PTE Listening: Fill in the Blanks
Learn about Fill in the blanks questions in PTE listening, including an overview, recommended strategy and practice questions.
Fill in the blanks questions test your ability to listen for missing words in a recording and type them into a transcript.
Here are some key points about Fill in the blanks questions:
- They assess both your listening and writing skills.
- The recording will last between 30 and 60 seconds.
- You’ll hear the recording once only.
- You’ll need to complete up to 7 blanks.
- The recording will begin automatically after 7 seconds.
- You’ll answer two or three Fill in the blanks questions in the listening test.
Here’s my recommended strategy for answering Fill in the blanks questions.
Before you listen
- Start by quickly skimming the text. This will give you a general understanding of what the text is about and help you understand what you hear.
- Put your cursor in the first blank so that you’re ready to type.
While you’re listening
- Follow the written text as you listen to the recording.
- After you type an answer, don’t stop to check what you’ve written. Instead, keep following the written text so that you’re ready for the next answer.
- Move your cursor into the next blank so that you’re ready to type. Alternatively, you can press the Tab key on your keyboard to move the cursor between blanks.
- Some test takers prefer to take notes and then fill in the blanks after the recording has finished. You can try both methods to see which you prefer.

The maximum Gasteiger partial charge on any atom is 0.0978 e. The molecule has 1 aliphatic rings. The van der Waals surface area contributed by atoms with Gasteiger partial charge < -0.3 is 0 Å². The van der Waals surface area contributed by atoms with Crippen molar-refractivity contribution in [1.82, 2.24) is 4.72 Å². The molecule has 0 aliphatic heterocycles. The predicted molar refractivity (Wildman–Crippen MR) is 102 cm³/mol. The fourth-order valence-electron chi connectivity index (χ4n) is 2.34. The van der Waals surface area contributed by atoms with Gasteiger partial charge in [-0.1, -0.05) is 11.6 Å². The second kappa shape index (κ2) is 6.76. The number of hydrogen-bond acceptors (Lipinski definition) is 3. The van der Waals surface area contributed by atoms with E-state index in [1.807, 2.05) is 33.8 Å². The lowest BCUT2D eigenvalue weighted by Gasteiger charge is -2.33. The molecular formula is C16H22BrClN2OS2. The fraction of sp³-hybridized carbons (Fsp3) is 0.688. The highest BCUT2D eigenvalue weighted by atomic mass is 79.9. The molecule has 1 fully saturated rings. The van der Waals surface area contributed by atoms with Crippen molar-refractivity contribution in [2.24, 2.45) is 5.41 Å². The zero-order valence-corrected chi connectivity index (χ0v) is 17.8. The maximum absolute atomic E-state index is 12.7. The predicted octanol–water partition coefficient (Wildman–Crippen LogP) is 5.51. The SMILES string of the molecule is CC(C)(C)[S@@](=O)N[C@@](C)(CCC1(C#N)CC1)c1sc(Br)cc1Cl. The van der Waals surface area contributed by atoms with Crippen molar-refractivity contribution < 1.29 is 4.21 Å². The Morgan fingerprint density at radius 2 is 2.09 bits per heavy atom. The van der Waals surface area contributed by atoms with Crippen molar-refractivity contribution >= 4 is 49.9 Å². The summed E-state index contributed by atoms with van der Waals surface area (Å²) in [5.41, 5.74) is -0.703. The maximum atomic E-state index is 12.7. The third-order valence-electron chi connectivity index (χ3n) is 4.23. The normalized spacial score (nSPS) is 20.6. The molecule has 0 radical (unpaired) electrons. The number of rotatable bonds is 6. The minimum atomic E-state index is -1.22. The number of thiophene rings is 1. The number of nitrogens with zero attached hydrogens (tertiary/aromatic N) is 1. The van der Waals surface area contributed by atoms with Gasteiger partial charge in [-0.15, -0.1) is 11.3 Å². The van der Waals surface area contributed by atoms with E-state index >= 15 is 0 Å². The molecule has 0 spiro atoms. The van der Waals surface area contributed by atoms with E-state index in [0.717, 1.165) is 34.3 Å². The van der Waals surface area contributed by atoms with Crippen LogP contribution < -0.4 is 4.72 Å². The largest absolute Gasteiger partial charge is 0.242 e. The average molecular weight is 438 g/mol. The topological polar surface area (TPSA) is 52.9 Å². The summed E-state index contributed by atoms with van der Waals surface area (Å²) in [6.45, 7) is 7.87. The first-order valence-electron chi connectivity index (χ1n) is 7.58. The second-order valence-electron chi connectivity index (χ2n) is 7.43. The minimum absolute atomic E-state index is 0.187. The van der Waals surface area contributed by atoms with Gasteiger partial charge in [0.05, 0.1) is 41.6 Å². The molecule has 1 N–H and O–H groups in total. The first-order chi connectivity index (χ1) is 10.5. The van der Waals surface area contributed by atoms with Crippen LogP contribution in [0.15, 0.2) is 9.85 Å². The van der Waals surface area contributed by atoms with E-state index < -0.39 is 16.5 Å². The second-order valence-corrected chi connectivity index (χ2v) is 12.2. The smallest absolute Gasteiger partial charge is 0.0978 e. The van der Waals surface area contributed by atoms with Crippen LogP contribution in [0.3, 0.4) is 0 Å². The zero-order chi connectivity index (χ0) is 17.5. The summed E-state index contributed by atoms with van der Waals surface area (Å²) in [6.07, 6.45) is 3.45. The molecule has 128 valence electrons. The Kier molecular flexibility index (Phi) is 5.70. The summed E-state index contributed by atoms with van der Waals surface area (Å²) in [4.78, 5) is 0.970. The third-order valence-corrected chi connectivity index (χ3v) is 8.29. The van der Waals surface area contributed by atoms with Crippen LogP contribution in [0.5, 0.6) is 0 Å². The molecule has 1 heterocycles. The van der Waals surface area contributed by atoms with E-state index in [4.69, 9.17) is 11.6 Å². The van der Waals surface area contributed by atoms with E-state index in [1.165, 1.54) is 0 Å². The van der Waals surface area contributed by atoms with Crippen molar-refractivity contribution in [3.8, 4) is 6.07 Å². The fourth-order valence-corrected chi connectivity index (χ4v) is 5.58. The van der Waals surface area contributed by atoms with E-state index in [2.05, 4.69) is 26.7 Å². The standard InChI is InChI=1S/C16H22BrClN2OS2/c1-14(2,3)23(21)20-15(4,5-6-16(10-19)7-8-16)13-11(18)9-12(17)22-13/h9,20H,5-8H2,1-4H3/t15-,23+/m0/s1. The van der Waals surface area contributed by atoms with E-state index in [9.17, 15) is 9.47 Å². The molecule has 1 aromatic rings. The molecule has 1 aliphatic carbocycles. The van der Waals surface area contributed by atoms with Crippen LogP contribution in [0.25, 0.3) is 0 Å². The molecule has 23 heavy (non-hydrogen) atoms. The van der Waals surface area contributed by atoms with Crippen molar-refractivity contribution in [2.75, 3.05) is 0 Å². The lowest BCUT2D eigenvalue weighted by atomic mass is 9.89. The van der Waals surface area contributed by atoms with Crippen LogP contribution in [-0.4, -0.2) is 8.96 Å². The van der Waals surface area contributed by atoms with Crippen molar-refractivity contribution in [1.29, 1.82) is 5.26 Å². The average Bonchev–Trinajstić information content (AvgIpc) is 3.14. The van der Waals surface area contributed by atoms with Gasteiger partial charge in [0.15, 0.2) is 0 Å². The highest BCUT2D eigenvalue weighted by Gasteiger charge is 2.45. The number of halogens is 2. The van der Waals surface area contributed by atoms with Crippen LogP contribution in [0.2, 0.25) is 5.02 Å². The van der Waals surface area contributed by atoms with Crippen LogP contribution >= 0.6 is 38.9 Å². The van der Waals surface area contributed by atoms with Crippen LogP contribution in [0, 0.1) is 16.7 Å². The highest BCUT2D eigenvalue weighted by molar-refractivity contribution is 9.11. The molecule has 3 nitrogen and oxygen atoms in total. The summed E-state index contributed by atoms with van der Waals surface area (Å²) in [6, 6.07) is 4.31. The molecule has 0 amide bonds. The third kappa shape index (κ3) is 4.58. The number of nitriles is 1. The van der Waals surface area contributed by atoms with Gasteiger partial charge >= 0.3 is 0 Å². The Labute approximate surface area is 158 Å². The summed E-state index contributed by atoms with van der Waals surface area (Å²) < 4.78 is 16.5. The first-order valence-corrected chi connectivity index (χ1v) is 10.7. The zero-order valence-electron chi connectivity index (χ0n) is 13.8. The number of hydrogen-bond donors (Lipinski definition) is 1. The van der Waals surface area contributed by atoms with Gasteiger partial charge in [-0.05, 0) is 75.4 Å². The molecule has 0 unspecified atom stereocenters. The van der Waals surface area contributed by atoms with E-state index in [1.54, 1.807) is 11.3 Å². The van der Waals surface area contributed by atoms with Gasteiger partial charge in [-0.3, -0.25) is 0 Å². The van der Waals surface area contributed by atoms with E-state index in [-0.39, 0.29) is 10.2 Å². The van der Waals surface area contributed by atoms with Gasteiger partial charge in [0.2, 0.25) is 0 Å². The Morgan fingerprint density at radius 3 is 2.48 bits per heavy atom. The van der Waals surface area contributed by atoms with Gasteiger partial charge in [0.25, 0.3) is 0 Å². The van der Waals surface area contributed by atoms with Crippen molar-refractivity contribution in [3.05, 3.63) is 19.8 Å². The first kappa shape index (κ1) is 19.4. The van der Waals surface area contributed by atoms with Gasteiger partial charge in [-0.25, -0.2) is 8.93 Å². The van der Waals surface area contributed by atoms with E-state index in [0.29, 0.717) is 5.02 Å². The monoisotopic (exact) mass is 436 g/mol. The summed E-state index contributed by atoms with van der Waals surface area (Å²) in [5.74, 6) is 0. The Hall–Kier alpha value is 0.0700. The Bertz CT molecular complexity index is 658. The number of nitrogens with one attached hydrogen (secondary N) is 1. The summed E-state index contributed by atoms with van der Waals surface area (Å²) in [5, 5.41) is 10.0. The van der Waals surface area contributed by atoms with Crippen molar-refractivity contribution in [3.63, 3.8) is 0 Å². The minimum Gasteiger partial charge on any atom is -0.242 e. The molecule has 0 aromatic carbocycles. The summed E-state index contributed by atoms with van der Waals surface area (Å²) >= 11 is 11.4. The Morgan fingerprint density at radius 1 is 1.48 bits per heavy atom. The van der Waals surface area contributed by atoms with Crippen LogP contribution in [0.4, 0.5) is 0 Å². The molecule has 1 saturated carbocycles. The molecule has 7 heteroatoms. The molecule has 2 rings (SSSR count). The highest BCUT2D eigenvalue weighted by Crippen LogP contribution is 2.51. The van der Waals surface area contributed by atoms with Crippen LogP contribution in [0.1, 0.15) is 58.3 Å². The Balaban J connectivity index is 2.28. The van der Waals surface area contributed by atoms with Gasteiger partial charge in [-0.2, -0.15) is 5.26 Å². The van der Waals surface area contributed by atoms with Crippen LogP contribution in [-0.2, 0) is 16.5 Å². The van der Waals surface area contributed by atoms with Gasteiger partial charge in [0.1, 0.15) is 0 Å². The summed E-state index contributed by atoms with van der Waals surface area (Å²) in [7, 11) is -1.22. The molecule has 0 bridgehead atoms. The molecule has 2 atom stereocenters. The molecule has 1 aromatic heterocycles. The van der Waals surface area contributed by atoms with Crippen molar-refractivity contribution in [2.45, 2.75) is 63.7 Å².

After you listen
Once the recording has finished, check your answers and make changes if necessary. Make sure that:
- the completed sentences make sense;
- the words that you’ve typed fit grammatically;
- your spelling is correct.
Now it’s your turn to practise. Answer the Fill in the blanks question below using the strategy outlined above.
You will hear a recording. Type the missing words in each blank.
“Sustainability Lecture, University Level (Social Psychology)” by Cameron Brick is licensed under CC BY 3.0. An audio excerpt was extracted from the original video and transcribed.
Click below to see the transcript.
So, thinking a little bit more about how people conceptualise their way in the world, we can also talk about world views such as consumerism or materialism. And these are generally part of the assumed backdrop of our lives. They’re part of the normal, and we don’t talk about them so much, but we could consider that we might agree or disagree to different extents with the idea of consumerism, an ideology that encourages the ongoing acquisition of goods and services. That is to say, the good life is made up of consuming more and more. You could agree with that to a certain extent or not. Materialism, highly related, is a value system where social status, whether people are high or low status, in some sense whether they’re good compared to other people, is determined by wealth, by affluence, and ownership, and consumption of goods and services.